Project Mercury and the Pilots Role

Project Mercury evolved during these debates and solidified their outcomes. By 1958, it had become clear that NASA, and not the air force, would run the first American program to put people into orbit, in a project that would come to be known as Mercury. NASA introduced its first set of astronauts in April 1959, followed by a glossy exclusive spread in Life magazine that fall (and more than seventy articles on the astronauts and their wives in the following four years). Public response, fueled by Life's exclusive, heroic coverage, set a celebratory tone that only intensified in response to successful flights.19 While the astronauts explained their role as the ultimate backup system, ready to take over if the machines were to fail, the press and the public imagined them as American heroes in full control of their fates. As Mercury took center stage, what had been a professional debate among pilots and engineers now became a matter of public interest and cold war politics: just what should the human do in space?

Writer Tom Wolfe's book The Right Stuff and the popular (somewhat fictionalized) movie of the same name captured these tensions surrounding Mercury. Wolfe cast the debate between traditional test pilots like Chuck Yeager who compared riding atop a Redstone rocket to ''spam in a can'' and the hopeful, though uncertain astronauts. ''The difference between pilot and passenger in any flying craft,'' Wolfe recounted, ''came down to one point: control.''20 Wolfe wrote about the macho conflict between the Edwards test-pilot crowd (the men who founded the SETP) and the relative upstarts that would form the team known as the Mercury Seven (none of them SETP members), and how the test pilots gradually saw their glory eclipsed by the huge public response to Mercury. Whatever its limitations, the resonance and public impact of Wolfe's writing testifies to the issue's central place in the cultural image of the program.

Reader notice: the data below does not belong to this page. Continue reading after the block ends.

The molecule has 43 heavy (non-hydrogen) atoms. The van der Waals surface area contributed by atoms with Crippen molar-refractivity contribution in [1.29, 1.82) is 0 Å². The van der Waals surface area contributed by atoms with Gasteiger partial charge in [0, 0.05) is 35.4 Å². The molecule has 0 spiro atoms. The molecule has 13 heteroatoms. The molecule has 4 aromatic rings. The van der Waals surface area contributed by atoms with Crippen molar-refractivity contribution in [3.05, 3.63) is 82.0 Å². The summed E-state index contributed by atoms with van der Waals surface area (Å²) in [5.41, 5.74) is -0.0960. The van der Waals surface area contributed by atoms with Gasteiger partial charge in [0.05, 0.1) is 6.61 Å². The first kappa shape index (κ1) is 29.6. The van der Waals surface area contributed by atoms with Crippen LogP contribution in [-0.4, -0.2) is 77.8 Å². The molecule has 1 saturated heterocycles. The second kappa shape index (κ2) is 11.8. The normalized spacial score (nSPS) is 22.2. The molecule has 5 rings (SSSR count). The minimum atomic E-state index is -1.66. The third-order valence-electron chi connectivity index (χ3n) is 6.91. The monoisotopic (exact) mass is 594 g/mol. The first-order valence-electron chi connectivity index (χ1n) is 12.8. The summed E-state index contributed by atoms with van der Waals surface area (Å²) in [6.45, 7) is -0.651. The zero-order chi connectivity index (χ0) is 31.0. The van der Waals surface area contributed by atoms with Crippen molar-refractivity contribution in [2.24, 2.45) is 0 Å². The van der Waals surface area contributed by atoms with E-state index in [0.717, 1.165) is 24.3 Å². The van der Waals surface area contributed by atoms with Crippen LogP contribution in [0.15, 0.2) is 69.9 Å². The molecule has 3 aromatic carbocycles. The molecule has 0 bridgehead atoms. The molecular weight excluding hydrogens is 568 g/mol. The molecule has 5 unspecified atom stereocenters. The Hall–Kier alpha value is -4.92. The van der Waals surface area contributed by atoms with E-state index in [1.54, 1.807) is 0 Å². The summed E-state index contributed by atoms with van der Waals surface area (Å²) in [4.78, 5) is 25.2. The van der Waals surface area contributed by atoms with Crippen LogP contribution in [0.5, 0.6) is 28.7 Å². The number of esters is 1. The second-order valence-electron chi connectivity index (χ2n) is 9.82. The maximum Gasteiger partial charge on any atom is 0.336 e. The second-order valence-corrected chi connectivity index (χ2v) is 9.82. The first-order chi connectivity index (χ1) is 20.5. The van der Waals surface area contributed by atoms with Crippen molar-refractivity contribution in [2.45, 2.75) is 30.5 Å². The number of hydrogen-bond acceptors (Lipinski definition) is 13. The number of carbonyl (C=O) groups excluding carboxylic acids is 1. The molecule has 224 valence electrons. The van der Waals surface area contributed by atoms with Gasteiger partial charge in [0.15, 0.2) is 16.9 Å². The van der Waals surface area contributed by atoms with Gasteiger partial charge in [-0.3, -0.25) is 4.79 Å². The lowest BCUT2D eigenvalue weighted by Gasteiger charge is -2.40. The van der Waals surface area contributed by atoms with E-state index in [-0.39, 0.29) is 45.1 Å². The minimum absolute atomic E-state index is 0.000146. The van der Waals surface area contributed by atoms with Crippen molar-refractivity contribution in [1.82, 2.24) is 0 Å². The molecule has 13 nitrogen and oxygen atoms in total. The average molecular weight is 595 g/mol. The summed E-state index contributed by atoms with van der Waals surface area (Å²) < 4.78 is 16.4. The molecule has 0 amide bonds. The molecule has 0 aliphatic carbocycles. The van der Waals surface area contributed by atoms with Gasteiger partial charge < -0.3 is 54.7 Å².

Yet as we have seen, Wolfe overemphasized the ''cowboy'' nature of the test pilots and missed the scientific-technical dimension of their professional identities. He saw friction between the pilots, who wanted to fly, and engineers, who focused on automation and technology. But the conflict was not simply between pilots and engineers, but also between groups of pilots and groups of engineers, a clash of cultures with different visions of the human role. Manned spaceflight in America would be a synthesis of these visions, led by one group with a particular background: the Space Task Group.

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